Any of those organizations would be able to immediately deploy your donations to people we’re seeing every day. Yesterday, one of our nurses gave us $1000 from their Kansas Church… Their entire disposable cash. We spent it today on natural tears, sunblock, nasal saline, sudafed, lozenges, cough syrup, hydrocortisone. We gave it away in 2 hours. There’s immesurable need here, and whatever you give to MPPC would be immediately consumed by that need by our medical team.
to give to MPPC:
to give to City Team:
to give to PRC Compassion:
This is so different than giving to Red Cross, what you give to them will be spent on the next disaster. The Red Cross doesn’t have physicians down here. I don’t see any other medical teams down here other than ours. There are plenty of individual physicians that have come down, and they’re very important, but as an organized group, we’re it.
Susan Sheridan, whom I wrote about last month, is even more famous. She and her son Cal who has kernicterus syndrome are the hook for a piece in The New Republic by Robert Berenson. (You may only be able to get to the first page…) It largely tells the truth about malpractice, but just to reiterate, my reading of the data is that:
1) The tort system only picks up about half of malpractice2) The medical system barely ever apologizes (Susan never got an apology), but when it does law suits are much less likely3) Too much of the money goes to lawyers and expert witnesses, and lawyers and Democrats don’t want to change that, but as they don’t hold power–so what.4) Doctors, whose Republican allies now do hold power, are only interested in reducing caps on damages, which may reduce their rates a bit but does nothing to help severely injured victims of malpractice and more importantly nothing much to reduce medical costs for the rest of us. (I live in California where we have the MICRA caps and my insurance premiums ain’t going down — sufficient proof to me that the Republican talking points about this are bunk).5) Defensive medicine makes the system and the doctors more money and until they stop getting paid for it, the whole "8-10% savings" concept is a myth6) Special courts, non-binding arbitration, apologies, openness, and a near-miss reporting system are all good ideas and are the eventual solution, but the AMA won’t back them, and their Republican allies won’t either. Why not? For them tort reform has nothing to do with patients, and not much to do with doctors, but much, much more to do with stopping what are mostly legitimate lawsuits against malfeasant corporations — and it’s much better if that all gets mixed up with an evil lawyer suing Marcus Welby MD in their PR campaign.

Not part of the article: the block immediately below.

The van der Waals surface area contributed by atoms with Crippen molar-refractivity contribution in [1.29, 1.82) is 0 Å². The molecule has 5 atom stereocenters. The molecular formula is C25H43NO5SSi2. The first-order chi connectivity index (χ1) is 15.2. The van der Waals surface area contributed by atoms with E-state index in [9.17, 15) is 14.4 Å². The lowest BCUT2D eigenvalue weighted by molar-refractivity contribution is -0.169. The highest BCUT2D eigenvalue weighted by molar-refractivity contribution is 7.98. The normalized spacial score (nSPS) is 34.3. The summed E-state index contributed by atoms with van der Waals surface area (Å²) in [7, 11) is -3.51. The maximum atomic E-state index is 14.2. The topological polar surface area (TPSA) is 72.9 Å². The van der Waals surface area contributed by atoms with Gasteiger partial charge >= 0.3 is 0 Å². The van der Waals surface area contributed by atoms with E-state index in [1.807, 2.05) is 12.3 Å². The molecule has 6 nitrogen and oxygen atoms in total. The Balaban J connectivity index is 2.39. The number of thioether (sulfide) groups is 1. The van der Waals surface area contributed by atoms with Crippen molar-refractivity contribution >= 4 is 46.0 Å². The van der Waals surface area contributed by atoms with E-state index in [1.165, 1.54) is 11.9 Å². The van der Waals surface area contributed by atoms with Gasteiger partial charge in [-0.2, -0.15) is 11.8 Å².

So unless there is some real concession from organized medicine, we’ll keep what we’ve got and it doesn’t work. The "good" news is that it’s only a minor issue compared to the complete morass of the rest of the health care system.
(Hat-tip to Brian Klepper for the article)